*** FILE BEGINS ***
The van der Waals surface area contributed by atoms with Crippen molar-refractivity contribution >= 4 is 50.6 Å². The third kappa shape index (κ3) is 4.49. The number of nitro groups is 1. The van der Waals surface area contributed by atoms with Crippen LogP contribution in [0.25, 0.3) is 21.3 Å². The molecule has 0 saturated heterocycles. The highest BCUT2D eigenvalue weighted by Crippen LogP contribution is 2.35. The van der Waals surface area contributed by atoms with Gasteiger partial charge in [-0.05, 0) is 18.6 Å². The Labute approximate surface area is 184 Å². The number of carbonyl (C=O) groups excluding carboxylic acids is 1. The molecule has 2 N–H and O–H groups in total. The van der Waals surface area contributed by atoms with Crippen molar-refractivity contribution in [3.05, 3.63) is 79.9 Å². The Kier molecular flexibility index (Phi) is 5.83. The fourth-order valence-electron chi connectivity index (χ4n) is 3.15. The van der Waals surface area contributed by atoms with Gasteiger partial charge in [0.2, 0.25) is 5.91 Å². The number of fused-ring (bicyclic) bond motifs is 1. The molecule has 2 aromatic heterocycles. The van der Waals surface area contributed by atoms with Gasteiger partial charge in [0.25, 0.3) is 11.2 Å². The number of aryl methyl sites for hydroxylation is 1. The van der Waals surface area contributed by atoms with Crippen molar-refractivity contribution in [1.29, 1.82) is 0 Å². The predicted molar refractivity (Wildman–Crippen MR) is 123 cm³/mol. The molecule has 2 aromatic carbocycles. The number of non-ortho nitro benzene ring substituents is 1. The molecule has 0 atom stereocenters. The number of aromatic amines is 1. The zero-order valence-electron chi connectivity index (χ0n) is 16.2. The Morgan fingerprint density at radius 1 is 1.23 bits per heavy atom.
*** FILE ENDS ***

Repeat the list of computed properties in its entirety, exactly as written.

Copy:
The van der Waals surface area contributed by atoms with Crippen molar-refractivity contribution >= 4 is 50.6 Å². The third kappa shape index (κ3) is 4.49. The number of nitro groups is 1. The van der Waals surface area contributed by atoms with Crippen LogP contribution in [0.25, 0.3) is 21.3 Å². The molecule has 0 saturated heterocycles. The highest BCUT2D eigenvalue weighted by Crippen LogP contribution is 2.35. The van der Waals surface area contributed by atoms with Gasteiger partial charge in [-0.05, 0) is 18.6 Å². The Labute approximate surface area is 184 Å². The number of carbonyl (C=O) groups excluding carboxylic acids is 1. The molecule has 2 N–H and O–H groups in total. The van der Waals surface area contributed by atoms with Crippen molar-refractivity contribution in [3.05, 3.63) is 79.9 Å². The Kier molecular flexibility index (Phi) is 5.83. The fourth-order valence-electron chi connectivity index (χ4n) is 3.15. The van der Waals surface area contributed by atoms with Gasteiger partial charge in [0.2, 0.25) is 5.91 Å². The number of fused-ring (bicyclic) bond motifs is 1. The molecule has 2 aromatic heterocycles. The van der Waals surface area contributed by atoms with Gasteiger partial charge in [0.25, 0.3) is 11.2 Å². The number of aryl methyl sites for hydroxylation is 1. The van der Waals surface area contributed by atoms with Crippen molar-refractivity contribution in [1.29, 1.82) is 0 Å². The predicted molar refractivity (Wildman–Crippen MR) is 123 cm³/mol. The molecule has 2 aromatic carbocycles. The number of non-ortho nitro benzene ring substituents is 1. The molecule has 0 atom stereocenters. The number of aromatic amines is 1. The zero-order valence-electron chi connectivity index (χ0n) is 16.2. The Morgan fingerprint density at radius 1 is 1.23 bits per heavy atom.